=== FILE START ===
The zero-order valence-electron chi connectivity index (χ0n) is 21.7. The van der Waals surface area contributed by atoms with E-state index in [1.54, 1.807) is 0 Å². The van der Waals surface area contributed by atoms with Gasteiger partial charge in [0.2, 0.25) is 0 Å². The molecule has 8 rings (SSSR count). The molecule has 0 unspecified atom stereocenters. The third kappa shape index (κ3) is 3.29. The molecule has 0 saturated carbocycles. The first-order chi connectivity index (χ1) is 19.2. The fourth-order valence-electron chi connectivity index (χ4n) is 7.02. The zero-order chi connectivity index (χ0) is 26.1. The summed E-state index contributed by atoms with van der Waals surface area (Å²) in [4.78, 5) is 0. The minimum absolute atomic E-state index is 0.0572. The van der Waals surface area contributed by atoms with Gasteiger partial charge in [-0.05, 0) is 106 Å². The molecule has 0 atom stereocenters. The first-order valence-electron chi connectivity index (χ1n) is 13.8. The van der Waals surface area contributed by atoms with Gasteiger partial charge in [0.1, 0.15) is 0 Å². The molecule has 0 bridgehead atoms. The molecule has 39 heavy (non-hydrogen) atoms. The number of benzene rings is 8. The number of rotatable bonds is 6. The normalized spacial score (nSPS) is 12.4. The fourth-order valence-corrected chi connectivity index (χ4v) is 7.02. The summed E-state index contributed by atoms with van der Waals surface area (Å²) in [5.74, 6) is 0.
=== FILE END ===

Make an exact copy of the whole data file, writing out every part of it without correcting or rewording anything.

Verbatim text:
The zero-order valence-electron chi connectivity index (χ0n) is 21.7. The van der Waals surface area contributed by atoms with E-state index in [1.54, 1.807) is 0 Å². The van der Waals surface area contributed by atoms with Gasteiger partial charge in [0.2, 0.25) is 0 Å². The molecule has 8 rings (SSSR count). The molecule has 0 unspecified atom stereocenters. The third kappa shape index (κ3) is 3.29. The molecule has 0 saturated carbocycles. The first-order chi connectivity index (χ1) is 19.2. The fourth-order valence-electron chi connectivity index (χ4n) is 7.02. The zero-order chi connectivity index (χ0) is 26.1. The summed E-state index contributed by atoms with van der Waals surface area (Å²) in [4.78, 5) is 0. The minimum absolute atomic E-state index is 0.0572. The van der Waals surface area contributed by atoms with Gasteiger partial charge in [-0.05, 0) is 106 Å². The molecule has 0 atom stereocenters. The first-order valence-electron chi connectivity index (χ1n) is 13.8. The van der Waals surface area contributed by atoms with Gasteiger partial charge in [0.1, 0.15) is 0 Å². The molecule has 0 bridgehead atoms. The molecule has 39 heavy (non-hydrogen) atoms. The number of benzene rings is 8. The number of rotatable bonds is 6. The normalized spacial score (nSPS) is 12.4. The fourth-order valence-corrected chi connectivity index (χ4v) is 7.02. The summed E-state index contributed by atoms with van der Waals surface area (Å²) in [5.74, 6) is 0.